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Trance is a gripping British thriller directed by Danny Boyle.
Simon (James McAvoy) works for an auction house and is assisting in the sale of a valuable Goya painting, estimated to reach £25m. When robbers try and steal it, Simon quickly follows procedure. However as he attempts to put the painting in a secure vault, he is stopped by one of the robbers (Vincent Cassell), who hits him and knocks him out.
Simon gets amnesia and not all is as it seems, as it appears he is on cahoots with the robbers, but they don't have the painting, Simon has hidden it elsewhere. Trouble is, he doesn't remember.... The gang hire hypnotherapist Elizabeth (Rosario Dawson) to help him get his memory back and she becomes part of the gang but Simon isn't alone in having feelings for her.
The film is set in East London and is very slick and a bit dark in directional style. At first, the plot was easy to follow, and didn't try to be to clever, however, I felt that when it started to twist again, you remained in the dark for a while and not everyone was as you first thought. Loose ends are tied up at the end, and there is very little ambiguity.
Overall I enjoyed the film, it kept my attention throughout apart from as one point when it seemed to get a bit confusing. I can't fault the directing or the cast, who gave excellent performances and were convincing.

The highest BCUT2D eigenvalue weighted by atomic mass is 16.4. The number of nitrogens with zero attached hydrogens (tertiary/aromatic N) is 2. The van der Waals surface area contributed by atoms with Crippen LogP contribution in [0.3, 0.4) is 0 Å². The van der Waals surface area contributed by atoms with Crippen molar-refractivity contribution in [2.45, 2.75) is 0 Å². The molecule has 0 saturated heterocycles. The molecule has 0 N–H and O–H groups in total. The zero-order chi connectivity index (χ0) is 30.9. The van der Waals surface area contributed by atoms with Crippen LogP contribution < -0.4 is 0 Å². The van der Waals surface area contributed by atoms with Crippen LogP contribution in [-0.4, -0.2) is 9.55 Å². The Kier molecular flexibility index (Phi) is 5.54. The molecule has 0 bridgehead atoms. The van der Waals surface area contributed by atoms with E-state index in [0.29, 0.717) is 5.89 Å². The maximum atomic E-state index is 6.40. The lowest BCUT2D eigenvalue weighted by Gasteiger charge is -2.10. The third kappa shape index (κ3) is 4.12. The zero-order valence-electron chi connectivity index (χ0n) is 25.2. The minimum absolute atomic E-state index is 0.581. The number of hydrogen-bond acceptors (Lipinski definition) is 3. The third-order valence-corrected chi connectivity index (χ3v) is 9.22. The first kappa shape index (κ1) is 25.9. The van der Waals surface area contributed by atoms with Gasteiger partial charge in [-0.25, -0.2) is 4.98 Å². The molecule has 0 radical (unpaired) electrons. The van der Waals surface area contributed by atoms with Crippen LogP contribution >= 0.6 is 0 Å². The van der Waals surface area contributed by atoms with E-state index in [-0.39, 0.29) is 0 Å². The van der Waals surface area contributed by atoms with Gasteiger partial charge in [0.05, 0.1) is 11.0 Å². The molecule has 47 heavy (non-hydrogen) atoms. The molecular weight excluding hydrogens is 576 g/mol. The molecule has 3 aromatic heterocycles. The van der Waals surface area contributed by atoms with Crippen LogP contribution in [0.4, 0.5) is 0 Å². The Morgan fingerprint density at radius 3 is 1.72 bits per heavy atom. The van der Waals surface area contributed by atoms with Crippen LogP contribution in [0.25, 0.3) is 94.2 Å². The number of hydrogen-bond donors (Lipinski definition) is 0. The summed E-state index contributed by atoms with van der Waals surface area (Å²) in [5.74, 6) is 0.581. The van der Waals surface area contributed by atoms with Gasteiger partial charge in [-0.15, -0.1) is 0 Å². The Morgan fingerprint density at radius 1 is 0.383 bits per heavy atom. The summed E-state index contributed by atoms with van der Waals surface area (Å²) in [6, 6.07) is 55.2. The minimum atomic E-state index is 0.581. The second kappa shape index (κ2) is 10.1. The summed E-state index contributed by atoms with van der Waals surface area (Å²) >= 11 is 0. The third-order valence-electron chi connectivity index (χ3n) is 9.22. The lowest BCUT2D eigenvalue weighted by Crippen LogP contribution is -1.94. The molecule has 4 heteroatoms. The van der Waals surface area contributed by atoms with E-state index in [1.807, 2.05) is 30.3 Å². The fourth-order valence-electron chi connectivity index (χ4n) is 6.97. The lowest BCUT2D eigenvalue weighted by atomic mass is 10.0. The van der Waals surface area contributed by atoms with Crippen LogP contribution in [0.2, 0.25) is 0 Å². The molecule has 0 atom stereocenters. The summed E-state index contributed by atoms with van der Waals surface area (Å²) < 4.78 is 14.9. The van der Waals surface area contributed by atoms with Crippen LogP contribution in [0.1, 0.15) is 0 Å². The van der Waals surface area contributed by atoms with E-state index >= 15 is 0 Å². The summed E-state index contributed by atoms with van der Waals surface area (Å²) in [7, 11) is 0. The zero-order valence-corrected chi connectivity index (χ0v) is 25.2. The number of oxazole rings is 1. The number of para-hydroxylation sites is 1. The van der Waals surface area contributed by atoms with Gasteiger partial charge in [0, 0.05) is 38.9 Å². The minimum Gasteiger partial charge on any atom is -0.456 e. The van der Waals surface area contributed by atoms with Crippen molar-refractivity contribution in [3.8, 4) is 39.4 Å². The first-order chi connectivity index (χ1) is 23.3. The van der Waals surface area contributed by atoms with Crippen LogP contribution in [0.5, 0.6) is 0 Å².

It is a 15 film which surprised me due to nudity, violence and sexual scenes. At just over 100 mins it is not too long either
Please note I watched this show on Netflix, so did not buy the DVD so cannot comment on the extras. However, the show is what it is all about and for me, this is a winner.
Following a successful election, congressman Francis (Frank) Underwood (Kevin Spacey) is passed over for Secretary of State position he had hoped for. He plots revenge in order to get a prize seat in the White House, to this end he is helped by his wife Claire (Robin Wright). He also manipulates Washington Post reporter Zoe (Kate Mara) who he has an affair with. The plot is very clever and you don't need to have an insider's knowledge of American politics to follow it. Frank is quite manipulative and even evil in some respects, but you have a begrudging respect for how he so often ends up on top, even if things didn't quite go to plan. At odd times Frank may address the camera so the audience gets an insight into how he is thinking. I didn't like this at first, but it is easy to gte used to and usually only happens occasionally.
The cast is superb, even though I was only familiar with Kevin Spacey and Robin Wright prior to this (although I have spotted supporting cast members in a number of subsequent dramas now) and I cannot fault the acting, production or direction. It is a slick, political drama without being over-done and 'too slick'.
I have to say it was one of my favourite TV programmes of 2013 and I loved watching it.